Our feline companions hold a special place in our hearts in pet ownership. Their imperious looks, playful paw bops, and deep-throaty purrs make them cherished members of our families.
However, the inevitable truth is that there comes a time when we must say goodbye to our beloved cats. This article will explore the signs and symptoms to look out for when wondering, “What does a cat do before death?“
Recognising these subtle cues can help us provide the extra care and comfort our feline friends need and identify issues early enough to extend their quality of life a little longer.
What Does A Cat Do Before Death? Common to Obvious Signs
As individuals who care for pets, it can be challenging to discern when a cat is nearing the end of its life.
Alterations in their behaviour and physical appearance may occur gradually, making it challenging to identify these indicators.
Learning to detect these signals is crucial, enabling you to offer optimal care during their final moments.
Changes in Behavior
One of the clearest indicators that your cat might be approaching the end of its life is a sudden shift in its behaviour or disposition.
Cats tend to become more affectionate near their final days, seeking increased attention and being more vocal.
Conversely, some cats may become less active and withdrawn, sleeping more than usual and losing interest in playtime or interacting with humans.
It’s essential to observe any alterations in their behaviour that could suggest something is amiss.
Certain physical signs can also indicate that a cat is nearing the end of its life. Loss of appetite, weight loss, and a deteriorating coat condition are common signs of illness in cats.
Additionally, difficulty breathing or laboured breathing can be cause for concern. If you detect any of these symptoms in your cat, it’s crucial to take them to the vet for evaluation and treatment promptly.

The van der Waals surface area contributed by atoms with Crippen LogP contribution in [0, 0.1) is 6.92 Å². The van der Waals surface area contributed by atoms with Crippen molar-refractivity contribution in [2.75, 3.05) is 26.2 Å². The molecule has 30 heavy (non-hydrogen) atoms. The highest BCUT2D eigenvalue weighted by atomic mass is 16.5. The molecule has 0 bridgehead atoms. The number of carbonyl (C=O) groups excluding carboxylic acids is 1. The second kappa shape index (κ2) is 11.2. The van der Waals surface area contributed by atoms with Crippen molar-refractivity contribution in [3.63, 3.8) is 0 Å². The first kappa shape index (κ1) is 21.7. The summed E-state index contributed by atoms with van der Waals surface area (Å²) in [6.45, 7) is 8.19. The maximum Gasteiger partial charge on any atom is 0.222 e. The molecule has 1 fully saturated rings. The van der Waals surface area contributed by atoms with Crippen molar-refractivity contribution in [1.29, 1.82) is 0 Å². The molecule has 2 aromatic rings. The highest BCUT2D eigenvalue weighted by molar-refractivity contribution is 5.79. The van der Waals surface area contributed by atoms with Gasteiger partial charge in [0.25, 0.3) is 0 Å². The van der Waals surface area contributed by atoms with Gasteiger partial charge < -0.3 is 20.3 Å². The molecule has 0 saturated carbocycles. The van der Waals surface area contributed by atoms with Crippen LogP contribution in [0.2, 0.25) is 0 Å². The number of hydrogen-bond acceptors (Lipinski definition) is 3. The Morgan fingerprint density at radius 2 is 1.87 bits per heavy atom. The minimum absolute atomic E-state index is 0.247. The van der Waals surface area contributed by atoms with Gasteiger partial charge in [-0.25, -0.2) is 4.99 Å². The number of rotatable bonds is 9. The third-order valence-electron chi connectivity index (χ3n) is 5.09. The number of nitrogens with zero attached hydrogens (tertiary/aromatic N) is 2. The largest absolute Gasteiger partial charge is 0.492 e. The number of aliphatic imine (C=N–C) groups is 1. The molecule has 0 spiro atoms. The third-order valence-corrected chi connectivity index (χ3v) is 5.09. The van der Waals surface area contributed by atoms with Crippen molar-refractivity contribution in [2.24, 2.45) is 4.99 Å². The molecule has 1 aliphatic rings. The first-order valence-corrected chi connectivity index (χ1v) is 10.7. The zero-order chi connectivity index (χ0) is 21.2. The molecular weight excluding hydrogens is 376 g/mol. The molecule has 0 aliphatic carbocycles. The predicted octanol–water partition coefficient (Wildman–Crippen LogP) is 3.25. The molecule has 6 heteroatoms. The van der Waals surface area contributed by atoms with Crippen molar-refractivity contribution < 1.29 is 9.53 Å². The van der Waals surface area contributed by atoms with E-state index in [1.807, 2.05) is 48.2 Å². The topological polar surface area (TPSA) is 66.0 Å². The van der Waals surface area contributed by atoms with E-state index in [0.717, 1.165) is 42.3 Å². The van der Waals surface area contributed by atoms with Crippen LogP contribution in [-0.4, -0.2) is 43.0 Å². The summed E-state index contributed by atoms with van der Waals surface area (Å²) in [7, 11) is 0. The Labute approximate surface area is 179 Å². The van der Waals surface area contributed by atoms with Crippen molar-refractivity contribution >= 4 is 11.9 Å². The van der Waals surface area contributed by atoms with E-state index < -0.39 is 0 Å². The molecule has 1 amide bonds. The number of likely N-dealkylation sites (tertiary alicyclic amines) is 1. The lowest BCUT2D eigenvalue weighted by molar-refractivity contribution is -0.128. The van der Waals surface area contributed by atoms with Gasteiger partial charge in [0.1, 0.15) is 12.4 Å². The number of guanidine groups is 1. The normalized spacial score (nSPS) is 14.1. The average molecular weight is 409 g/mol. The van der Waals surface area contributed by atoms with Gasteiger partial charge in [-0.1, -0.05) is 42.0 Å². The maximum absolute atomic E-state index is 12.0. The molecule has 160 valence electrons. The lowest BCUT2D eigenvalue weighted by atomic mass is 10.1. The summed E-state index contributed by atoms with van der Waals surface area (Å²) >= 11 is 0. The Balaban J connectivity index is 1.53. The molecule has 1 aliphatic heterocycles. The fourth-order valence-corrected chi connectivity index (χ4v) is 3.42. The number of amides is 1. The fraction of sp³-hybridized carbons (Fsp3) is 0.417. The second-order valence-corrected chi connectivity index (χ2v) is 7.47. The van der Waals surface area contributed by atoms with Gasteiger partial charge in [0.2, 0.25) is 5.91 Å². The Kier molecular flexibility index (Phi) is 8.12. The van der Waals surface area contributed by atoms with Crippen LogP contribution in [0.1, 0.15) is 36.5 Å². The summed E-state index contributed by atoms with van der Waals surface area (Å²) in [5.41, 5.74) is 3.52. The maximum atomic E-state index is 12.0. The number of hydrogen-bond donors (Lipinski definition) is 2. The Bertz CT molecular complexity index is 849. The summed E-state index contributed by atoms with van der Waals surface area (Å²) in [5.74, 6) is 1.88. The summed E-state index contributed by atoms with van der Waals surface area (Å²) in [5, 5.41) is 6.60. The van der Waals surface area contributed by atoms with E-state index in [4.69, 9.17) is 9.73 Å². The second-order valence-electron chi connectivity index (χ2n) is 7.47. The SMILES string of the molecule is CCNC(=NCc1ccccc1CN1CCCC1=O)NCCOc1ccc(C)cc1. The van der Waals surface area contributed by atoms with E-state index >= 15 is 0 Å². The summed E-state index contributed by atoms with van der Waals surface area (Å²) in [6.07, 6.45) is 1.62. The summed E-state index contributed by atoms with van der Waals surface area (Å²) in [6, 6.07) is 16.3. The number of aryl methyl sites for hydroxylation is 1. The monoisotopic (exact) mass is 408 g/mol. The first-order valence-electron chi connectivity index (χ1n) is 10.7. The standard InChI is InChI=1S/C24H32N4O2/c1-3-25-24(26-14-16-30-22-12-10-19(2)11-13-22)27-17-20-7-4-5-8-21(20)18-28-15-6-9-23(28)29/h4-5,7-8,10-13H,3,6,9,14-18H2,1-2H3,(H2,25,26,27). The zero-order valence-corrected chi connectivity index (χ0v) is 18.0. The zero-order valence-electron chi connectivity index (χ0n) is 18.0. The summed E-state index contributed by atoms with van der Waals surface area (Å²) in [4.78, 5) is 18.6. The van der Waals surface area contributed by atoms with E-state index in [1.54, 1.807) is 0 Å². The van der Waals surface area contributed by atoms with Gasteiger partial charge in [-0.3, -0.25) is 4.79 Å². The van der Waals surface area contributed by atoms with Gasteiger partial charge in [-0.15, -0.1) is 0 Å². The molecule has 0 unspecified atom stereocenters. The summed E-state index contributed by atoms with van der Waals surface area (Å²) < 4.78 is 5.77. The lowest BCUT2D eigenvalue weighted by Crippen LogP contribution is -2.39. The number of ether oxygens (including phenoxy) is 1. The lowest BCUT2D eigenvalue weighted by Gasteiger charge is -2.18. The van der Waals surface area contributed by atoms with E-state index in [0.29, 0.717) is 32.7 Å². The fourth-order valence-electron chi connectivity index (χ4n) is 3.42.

Furthermore, cats may develop limping or coordination problems if they are nearing the end of their life due to age-related issues such as arthritis or other joint problems.
Cats typically exhibit clear signs when experiencing pain due to an illness or injury. They may meow incessantly or retreat from people; some cats may even neglect their grooming routines if they feel uncomfortable or unwell.
Vigilantly observing changes in behaviour can aid in identifying whether your cat is struggling with pain from an illness or injury before it reaches a critical stage.
The initial signs that your cat may be nearing the end of its life typically include a reduced appetite, increased fatigue or lethargy, difficulties in mobility, and changes in alertness.
Additionally, your veterinarian might observe physical changes like abdominal swelling due to fluid retention, decreased muscle mass, and heightened breathing effort.
It is crucial to promptly consult with a vet upon noticing these signs to explore treatment options and ensure your pet’s comfort.
Severe Weight Loss
Significant weight loss is a frequent occurrence in older cats. Some of this can be attributed to the natural loss of muscle mass that occurs with aging.
As your cat ages, her body becomes less effective at processing and synthesising proteins, decreasing muscle mass. Even if your cat is consuming a sufficient amount of food, she may still experience weight loss.
Increased Hiding Behavior
Hiding is a clear indicator of illness in cats, although pinpointing it can be challenging.
Many cats naturally hide frequently, but there are certain signs to watch out for, such as an uptick in hiding, choosing new hiding spots, and a reluctance to emerge even for regular positive events like meal times.